Top 9 Wins for Consumers in the CHOICE Act

This week the House will vote on the Financial CHOICE Act – CHOICE, standing for “Creating Hope and Opportunity for Investors, Consumers, and Entrepreneurs.” It’s landmark legislation that’s been years in the making, first taking on the form of CHOICE 1.0 last year, and finally receiving approval as CHOICE 2.0 this year. Coming in at nearly 600 pages, there is a lot to digest.

What’s in this for the average American? The overarching goal of this administration and this congress is to improve economic conditions, and the best way to improve economic conditions is to do so from the ground up. CHOICE does just that by cutting burdensome compliance costs, increasing options for both consumers and businesses, and fostering and environment of innovation and capital creation. This list is by no means complete, but here are a few of the ways that CHOICE will improve economic conditions from the ground up.

  1. Providing an “off-ramp” from Dodd-Frank and Basel III capital and liquidity requirements for banks that choose to maintain higher levels of capital.

Perhaps the most notable provision of the CHOICE Act, is the choice that it provides to financial institutions. Instead of the top-down, industrial era centralized regulation of banks from Dodd-Frank, CHOICE would allow banks to choose to maintain a high level of capital and qualify for an exit. Choosing the latter would provide an exit from (in the words of the Committee) “any federal law, rule, or regulation that provides limitations on mergers, consolidations, or acquisitions of assets or control, to the extent the limitations relate to capital or liquidity standards or concentrations of deposits or assets” as well as “any federal law, rule, or regulation that permits a banking agency to consider risk to the stability of the United States banking or financial system added to various federal banking laws by Section 604 of the Dodd-Frank Act, when reviewing an application to consummate a transaction or commence an activity.”

Instead of dated regulations (and regulators) prescribing how much capital a financial institution should hold, CHOICE allows banks to decide what should be on their balance sheets according to their individual business models and financial strategies and projections. It’s in a bank’s best interest to be strongly capitalized and able to withstand financial shocks, and CHOICE rewards those banks by removing the shackles of additionally, burdensome regulatory standards.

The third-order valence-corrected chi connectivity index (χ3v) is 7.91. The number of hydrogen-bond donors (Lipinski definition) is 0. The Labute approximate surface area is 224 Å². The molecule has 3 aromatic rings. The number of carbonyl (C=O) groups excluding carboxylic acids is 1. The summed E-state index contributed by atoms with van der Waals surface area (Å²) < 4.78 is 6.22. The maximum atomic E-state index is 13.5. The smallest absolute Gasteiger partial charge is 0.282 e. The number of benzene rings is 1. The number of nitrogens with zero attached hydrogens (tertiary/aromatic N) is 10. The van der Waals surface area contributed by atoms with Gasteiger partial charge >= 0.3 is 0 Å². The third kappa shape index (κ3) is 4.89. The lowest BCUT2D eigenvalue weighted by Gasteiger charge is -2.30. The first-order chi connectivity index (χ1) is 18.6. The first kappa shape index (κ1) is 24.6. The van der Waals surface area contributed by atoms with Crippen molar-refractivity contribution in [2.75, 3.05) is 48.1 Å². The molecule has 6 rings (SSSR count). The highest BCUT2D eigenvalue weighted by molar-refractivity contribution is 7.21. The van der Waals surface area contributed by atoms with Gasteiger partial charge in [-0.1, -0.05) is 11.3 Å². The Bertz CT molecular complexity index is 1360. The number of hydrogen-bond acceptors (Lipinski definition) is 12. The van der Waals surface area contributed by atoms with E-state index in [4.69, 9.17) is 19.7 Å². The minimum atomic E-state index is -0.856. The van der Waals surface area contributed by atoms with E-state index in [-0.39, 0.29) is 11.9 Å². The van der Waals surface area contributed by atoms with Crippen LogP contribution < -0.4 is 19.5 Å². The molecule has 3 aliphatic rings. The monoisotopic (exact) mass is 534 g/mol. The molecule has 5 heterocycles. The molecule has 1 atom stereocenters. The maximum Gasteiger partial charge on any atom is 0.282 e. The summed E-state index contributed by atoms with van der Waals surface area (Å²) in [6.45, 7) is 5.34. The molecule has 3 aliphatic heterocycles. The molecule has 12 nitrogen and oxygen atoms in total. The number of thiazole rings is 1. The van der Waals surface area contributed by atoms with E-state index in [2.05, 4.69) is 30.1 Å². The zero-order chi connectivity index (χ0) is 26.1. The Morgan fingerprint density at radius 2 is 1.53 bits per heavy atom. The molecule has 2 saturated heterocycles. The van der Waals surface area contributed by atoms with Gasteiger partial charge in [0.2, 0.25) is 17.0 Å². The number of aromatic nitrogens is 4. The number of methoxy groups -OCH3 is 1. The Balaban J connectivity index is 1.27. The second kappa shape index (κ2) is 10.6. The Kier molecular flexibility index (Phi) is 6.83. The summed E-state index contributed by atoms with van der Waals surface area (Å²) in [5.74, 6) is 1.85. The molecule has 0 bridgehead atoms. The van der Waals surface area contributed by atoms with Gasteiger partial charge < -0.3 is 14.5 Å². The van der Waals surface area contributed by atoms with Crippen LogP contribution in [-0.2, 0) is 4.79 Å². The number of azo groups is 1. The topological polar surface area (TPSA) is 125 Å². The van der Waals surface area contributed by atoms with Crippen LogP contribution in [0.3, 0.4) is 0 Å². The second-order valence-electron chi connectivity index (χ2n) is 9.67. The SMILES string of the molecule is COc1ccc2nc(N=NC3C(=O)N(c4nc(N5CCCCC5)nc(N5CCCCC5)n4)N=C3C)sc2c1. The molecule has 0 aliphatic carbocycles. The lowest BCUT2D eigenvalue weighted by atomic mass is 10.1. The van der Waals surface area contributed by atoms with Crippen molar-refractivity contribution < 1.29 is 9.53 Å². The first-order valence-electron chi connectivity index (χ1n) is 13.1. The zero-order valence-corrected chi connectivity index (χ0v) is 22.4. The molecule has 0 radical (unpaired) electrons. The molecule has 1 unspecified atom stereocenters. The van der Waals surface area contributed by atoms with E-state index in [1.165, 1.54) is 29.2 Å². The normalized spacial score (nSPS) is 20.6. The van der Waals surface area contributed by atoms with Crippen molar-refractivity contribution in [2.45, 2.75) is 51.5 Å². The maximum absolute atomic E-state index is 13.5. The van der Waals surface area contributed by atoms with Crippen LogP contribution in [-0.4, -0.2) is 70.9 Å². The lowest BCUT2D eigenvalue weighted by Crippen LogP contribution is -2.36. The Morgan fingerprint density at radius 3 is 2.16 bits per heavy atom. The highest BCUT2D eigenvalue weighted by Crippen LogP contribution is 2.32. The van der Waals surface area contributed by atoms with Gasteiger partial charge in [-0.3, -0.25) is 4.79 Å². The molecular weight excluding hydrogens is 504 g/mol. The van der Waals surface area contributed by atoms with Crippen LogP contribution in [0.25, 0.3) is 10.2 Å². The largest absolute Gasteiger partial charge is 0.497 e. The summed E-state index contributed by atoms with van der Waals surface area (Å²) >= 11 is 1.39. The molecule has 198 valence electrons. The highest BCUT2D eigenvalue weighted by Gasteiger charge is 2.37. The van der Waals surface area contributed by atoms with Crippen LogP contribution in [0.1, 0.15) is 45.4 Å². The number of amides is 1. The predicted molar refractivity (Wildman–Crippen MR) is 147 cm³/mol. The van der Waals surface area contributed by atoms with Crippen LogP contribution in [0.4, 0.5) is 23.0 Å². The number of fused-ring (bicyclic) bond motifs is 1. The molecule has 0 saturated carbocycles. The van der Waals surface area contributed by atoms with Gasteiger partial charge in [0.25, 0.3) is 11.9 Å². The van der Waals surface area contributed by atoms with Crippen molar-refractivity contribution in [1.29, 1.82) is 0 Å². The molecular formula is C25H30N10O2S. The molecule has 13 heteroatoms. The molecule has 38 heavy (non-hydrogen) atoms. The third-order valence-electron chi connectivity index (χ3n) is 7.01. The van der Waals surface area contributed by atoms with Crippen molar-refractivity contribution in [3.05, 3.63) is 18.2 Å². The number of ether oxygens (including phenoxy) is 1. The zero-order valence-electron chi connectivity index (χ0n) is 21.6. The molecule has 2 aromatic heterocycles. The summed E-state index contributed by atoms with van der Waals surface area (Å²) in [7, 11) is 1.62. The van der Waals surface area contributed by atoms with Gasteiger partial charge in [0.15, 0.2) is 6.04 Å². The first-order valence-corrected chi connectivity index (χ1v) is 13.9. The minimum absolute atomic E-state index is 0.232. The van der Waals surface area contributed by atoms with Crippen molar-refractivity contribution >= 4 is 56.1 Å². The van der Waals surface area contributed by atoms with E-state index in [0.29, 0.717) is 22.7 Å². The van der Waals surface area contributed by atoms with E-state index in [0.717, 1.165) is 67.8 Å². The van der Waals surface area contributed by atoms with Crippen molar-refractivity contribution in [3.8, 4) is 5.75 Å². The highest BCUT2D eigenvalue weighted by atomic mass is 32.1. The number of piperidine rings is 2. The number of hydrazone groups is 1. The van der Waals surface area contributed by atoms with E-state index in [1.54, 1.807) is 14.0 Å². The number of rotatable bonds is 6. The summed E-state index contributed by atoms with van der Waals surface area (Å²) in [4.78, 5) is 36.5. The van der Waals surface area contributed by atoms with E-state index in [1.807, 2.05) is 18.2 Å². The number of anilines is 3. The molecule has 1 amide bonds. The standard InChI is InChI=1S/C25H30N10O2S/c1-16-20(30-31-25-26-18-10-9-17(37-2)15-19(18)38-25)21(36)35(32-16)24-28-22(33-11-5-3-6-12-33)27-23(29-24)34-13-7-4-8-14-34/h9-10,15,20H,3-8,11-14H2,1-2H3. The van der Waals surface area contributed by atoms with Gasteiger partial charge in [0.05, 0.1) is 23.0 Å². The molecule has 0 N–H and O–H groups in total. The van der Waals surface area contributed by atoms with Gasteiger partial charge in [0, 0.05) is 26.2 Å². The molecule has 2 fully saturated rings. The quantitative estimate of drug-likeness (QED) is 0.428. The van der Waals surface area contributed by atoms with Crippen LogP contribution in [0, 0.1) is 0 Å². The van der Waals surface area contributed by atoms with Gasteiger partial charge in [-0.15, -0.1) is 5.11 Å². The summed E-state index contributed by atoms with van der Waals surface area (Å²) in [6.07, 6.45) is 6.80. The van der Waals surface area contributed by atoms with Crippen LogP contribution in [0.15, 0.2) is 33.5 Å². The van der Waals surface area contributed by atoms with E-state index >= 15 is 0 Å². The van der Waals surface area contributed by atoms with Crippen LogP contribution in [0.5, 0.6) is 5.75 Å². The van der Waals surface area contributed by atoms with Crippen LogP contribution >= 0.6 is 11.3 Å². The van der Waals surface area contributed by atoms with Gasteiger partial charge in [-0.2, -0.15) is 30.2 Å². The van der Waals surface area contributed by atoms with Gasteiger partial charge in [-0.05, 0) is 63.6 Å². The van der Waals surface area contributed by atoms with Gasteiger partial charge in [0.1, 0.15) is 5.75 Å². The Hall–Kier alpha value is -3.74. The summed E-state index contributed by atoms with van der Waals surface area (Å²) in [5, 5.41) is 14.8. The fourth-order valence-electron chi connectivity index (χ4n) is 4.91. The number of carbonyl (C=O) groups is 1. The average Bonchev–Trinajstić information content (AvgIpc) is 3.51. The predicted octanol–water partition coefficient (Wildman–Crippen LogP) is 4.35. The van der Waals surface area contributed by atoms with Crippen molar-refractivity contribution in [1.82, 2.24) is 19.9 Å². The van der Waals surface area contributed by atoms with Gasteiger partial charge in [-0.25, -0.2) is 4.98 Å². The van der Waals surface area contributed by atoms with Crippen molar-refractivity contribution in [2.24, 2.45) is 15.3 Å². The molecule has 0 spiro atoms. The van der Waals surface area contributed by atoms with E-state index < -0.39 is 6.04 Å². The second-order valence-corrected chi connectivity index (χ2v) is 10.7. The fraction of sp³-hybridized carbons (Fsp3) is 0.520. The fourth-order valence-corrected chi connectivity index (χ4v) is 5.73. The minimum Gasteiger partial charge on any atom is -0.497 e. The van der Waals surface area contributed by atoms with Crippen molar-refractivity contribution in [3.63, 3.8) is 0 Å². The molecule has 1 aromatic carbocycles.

1. Removing backward-looking operational risk capital requirements to free up billions of dollars of currently-trapped capital.

One of the smallest provisions of CHOICE is also one of the most consequential. In Section 152, CHOICE eliminates the backward-looking concept of operational risk. Specifically, it mandates that the agencies that oversee banks “may not establish an operational risk capital requirement for banking organizations, unless such requirement is based on the risks posed by a banking organization’s current activities and businesses; is appropriately sensitive to the risks posed by such current activities and businesses; is determined under a forward-looking assessment of potential losses that may arise out of a banking organization’s current activities and businesses, which is not solely based on a banking organization’s historical losses; and permits adjustments based on qualifying operational risk mitigants.”

Operational risk is the concept that regulators use to measure the possibility that a bank’s own actions could lead to losses, as opposed to outside influences from negative economic or market forces. Like other capital requirements, operational risk capital is the increased amount of capital that regulators require banks to hold to cover any such operational losses. The notional of operational risk and capital held to protect against such did not exist prior to 2008. Only with the advent of poor subprime underwiring, problems with securitization, and – especially – the need to settle lawsuits and government penalties has it been implemented and taken on any importance. But from the perspective of 2017, it suffers two flaws. First, it is generally calculated based on banks’ past actions, not on the future outlook. It is not filling the role of providing a cushion against the unforeseen future. Second, it feeds the regulators conceit that there is actually a way to identify individual types of risks and calculate the appropriate capital charge for each. And as with other capital requirements, operational risk capital results in banks having less capital available to lend out, invest, or return to shareholders.

Moving from backward to forward looking assessments of risk is sensible and will create a safer, sounder financial system. It would also free up much needed capital for a small business lending market that still has not fully recovered from the crisis. Some analysts estimate that this change in CHOICE could free up over $200 billion in capital at just the four largest U.S. banks – a number that could stretch far higher across the entire banking sector.

  1. Modernizing the regulatory structure to encourage innovation and promote capital formation.

When the SEC was created, Congress gave it three missions: 1) protect investors, 2) maintain fair, orderly and efficient markets, and 3) facilitate capital formation. After the financial crisis, the authors of Dodd-Frank gave the SEC several new responsibilities which were neither related to its missions nor which aided capital markets, innovators, or investors. In fact, former SEC Commissioner Gallagher has been on record saying that Dodd-Frank mandates prevented the SEC from engaging in its statutory regulatory mission. CHOICE will repeal many of the Dodd-Frank provisions that have been forcing the SEC to use its resources on activities outside of its mission.